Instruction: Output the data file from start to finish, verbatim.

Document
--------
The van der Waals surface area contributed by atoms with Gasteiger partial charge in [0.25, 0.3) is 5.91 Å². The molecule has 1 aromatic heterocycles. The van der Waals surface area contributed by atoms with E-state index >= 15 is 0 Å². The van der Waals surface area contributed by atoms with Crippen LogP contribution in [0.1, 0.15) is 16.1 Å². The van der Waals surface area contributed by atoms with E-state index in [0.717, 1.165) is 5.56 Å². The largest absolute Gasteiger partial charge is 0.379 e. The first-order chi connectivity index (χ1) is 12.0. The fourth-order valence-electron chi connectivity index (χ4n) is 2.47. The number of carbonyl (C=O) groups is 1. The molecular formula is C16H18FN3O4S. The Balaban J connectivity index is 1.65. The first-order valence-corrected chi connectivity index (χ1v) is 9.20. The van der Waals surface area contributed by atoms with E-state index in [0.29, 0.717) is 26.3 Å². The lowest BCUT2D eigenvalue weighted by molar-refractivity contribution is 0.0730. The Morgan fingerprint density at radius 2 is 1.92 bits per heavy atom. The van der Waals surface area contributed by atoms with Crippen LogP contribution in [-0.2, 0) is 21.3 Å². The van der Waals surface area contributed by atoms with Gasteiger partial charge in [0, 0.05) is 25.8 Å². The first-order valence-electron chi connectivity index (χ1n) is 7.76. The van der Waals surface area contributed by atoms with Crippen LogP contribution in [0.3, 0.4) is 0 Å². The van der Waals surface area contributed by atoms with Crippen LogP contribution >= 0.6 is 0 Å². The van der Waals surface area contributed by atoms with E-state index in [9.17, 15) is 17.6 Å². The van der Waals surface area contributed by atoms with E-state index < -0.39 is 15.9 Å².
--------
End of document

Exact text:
The van der Waals surface area contributed by atoms with Gasteiger partial charge in [0.25, 0.3) is 5.91 Å². The molecule has 1 aromatic heterocycles. The van der Waals surface area contributed by atoms with E-state index >= 15 is 0 Å². The van der Waals surface area contributed by atoms with Crippen LogP contribution in [0.1, 0.15) is 16.1 Å². The van der Waals surface area contributed by atoms with E-state index in [0.717, 1.165) is 5.56 Å². The largest absolute Gasteiger partial charge is 0.379 e. The first-order chi connectivity index (χ1) is 12.0. The fourth-order valence-electron chi connectivity index (χ4n) is 2.47. The number of carbonyl (C=O) groups is 1. The molecular formula is C16H18FN3O4S. The Balaban J connectivity index is 1.65. The first-order valence-corrected chi connectivity index (χ1v) is 9.20. The van der Waals surface area contributed by atoms with E-state index in [0.29, 0.717) is 26.3 Å². The lowest BCUT2D eigenvalue weighted by molar-refractivity contribution is 0.0730. The Morgan fingerprint density at radius 2 is 1.92 bits per heavy atom. The van der Waals surface area contributed by atoms with Crippen LogP contribution in [-0.2, 0) is 21.3 Å². The van der Waals surface area contributed by atoms with Gasteiger partial charge in [0, 0.05) is 25.8 Å². The first-order valence-electron chi connectivity index (χ1n) is 7.76. The van der Waals surface area contributed by atoms with Crippen LogP contribution in [0.3, 0.4) is 0 Å². The van der Waals surface area contributed by atoms with Crippen LogP contribution >= 0.6 is 0 Å². The van der Waals surface area contributed by atoms with E-state index in [9.17, 15) is 17.6 Å². The van der Waals surface area contributed by atoms with E-state index < -0.39 is 15.9 Å².